Dermal denticles are tiny tooth-like scales that line the skin of nearly all elasmobranch species, providing a hard yet flexible armour that is gradually shed and regenerated. Their hydrodynamic design has provided inspiration for swimsuits worn by Olympic athletes, drag-eliminating coatings for vehicles, and even surfaces that impede bacterial growth in hospitals. But can they be used for shark conservation?
Mounting evidence documents the decimation of shark populations at the hands of overfishing, reef degradation and pollution, but to precisely what extent remains unknown. Survey data stretch back only about 50 years, after marine ecosystems had begun to decline, which highlights the growing need for a longer-term perspective on what is ‘natural’. In other words, how can we restore shark communities if we don’t know what constitutes a pristine population?
Being cartilaginous, sharks don’t preserve as complete fossils, and their teeth are too rare to document past populations comprehensively. However, dermal denticles accumulate and preserve exquisitely in sediment on coral reefs and are much more abundant than teeth on a living shark. These fossilised denticles enable us to quantify changes in the relative abundance and diversity of sharks over time and to reconstruct what shark communities may have looked like prior to human activities. This information is critical for setting more accurate conservation goals.
First, though, we had to locate the denticles. Given their minute size (about the thickness of 3–5 strands of hair), it was like trying to find a needle in a haystack. We developed a novel methodology to extract denticles from reef sediment and to identify them both functionally and taxonomically to shark family using a reference collection of denticles. This technique was honed with sediment collected from modern reefs in Bocas del Toro, Panama. We then travelled back in time by sampling a rare, beautifully preserved, exposed reef site that is about 7,000 years old. Nearly half a ton of sediment was excavated in total, enough to fill several sandboxes.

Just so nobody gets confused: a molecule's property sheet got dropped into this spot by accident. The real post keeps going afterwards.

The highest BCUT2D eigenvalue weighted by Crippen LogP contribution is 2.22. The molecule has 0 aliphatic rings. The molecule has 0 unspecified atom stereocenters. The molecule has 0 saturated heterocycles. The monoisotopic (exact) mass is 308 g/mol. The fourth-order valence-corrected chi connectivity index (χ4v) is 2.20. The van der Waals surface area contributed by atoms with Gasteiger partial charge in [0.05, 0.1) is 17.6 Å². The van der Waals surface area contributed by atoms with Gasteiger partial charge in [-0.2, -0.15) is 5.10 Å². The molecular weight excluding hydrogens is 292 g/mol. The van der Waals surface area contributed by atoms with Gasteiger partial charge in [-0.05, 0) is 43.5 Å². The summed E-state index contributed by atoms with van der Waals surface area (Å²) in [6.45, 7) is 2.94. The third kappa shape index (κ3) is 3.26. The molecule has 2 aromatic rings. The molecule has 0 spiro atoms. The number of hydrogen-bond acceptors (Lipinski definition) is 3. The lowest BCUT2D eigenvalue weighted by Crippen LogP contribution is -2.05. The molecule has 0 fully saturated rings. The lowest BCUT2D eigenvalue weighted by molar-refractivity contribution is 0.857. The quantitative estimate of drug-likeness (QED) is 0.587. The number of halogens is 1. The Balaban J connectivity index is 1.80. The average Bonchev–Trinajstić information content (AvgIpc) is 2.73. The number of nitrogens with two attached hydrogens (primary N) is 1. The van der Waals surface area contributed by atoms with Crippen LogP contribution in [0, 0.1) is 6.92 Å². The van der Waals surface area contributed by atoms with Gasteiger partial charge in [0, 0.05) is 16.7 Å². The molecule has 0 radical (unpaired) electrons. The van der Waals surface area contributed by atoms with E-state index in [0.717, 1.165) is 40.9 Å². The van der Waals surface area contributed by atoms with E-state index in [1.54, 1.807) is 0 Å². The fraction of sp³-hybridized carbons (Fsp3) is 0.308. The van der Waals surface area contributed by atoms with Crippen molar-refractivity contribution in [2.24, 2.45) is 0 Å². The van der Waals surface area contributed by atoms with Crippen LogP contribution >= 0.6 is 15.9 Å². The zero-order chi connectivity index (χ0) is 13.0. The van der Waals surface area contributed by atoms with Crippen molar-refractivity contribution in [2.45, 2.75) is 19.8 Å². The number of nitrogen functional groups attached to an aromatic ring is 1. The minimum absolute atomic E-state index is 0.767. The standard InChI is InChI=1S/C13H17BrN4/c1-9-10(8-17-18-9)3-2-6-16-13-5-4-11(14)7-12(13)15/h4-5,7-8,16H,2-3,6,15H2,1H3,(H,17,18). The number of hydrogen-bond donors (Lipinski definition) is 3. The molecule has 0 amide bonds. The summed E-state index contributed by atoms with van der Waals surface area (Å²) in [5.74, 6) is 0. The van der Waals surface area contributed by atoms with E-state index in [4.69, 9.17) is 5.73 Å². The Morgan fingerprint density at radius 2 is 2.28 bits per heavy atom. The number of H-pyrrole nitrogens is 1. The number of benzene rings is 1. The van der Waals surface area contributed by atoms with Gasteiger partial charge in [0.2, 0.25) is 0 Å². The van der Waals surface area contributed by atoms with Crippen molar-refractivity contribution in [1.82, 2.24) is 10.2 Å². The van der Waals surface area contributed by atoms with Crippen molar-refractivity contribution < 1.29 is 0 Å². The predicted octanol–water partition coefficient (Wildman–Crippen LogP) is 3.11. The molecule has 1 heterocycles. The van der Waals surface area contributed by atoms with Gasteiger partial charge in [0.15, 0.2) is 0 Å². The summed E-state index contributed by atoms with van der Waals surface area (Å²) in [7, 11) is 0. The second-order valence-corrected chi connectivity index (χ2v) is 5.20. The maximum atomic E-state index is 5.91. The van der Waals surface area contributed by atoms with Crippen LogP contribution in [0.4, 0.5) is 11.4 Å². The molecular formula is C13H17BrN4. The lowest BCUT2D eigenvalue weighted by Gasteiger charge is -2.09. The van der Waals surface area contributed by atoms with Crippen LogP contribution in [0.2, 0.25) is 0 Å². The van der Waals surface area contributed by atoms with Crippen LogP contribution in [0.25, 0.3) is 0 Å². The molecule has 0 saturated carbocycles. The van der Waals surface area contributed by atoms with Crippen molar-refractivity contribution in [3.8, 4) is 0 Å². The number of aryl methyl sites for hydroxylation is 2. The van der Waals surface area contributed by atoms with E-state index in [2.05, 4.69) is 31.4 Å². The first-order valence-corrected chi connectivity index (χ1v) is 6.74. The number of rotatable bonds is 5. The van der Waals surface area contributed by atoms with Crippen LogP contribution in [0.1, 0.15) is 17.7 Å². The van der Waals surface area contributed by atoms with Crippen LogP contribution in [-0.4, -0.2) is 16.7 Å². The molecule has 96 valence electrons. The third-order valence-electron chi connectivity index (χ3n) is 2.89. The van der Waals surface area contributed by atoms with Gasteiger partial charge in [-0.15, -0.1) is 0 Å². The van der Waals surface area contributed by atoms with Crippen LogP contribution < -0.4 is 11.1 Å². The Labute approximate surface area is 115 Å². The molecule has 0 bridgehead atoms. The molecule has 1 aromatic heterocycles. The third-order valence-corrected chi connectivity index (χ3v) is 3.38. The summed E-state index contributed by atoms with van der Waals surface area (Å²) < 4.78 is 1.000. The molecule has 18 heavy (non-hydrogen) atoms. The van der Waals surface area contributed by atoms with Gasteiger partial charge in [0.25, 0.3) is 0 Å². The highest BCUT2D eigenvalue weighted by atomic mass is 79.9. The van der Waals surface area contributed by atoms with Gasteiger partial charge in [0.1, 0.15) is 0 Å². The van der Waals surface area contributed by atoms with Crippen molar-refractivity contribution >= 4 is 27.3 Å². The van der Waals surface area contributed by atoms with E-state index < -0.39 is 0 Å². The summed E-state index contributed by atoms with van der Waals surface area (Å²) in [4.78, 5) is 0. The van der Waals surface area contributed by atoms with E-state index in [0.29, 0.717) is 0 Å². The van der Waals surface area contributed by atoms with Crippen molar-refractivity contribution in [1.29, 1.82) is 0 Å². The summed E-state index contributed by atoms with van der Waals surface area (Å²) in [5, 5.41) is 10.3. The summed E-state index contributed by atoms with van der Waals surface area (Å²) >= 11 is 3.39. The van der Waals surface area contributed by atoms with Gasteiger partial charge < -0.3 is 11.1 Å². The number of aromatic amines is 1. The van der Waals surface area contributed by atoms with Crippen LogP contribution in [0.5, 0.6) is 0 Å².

Not only did this sediment yield well-preserved denticles representing a range of classifiable morphologies, but it revealed a striking contrast between the denticles found on the historical reef and those extracted from modern reefs. This tells us that shark communities have shifted over the past 7,000 years in both number and composition, probably as a result of human-driven stressors.
This has important implications in terms of how reefs function, given that different species of sharks play diverse roles within reef ecosystems. Denticle characteristics provide insight into the niche occupied by a shark. For example, fast predatory sharks are covered by thin, ridged denticles that resemble Ruffles chips, whereas demersal sharks possess thicker, smoother denticles. Not only did we find that there are fewer sharks in total on reefs today – indicated by a 37% decrease in the number of denticles extracted per amount sediment – but we observed a 31% reduction in the relative abundance of denticles of predatory sharks (requiem and hammerhead) and an 8% increase in the relative abundance of denticles of demersal sharks (nurse) on modern reefs in Bocas del Toro as compared to their historical counterpart.
The few visual surveys that have been conducted in this region report an absence of sharks, yet fishermen continue to catch them around the islands. However, we’ve discovered that these otherwise undocumented populations leave their mark in the sediment, and even denticles from cryptic, nocturnal and rare species that wouldn’t usually be spotted by surveyors can be identified. Thus, by turning to our palaeo-ecological toolbox, we can apply information from the past to manage shark populations and coral reef ecosystems in the present to better protect them in the future.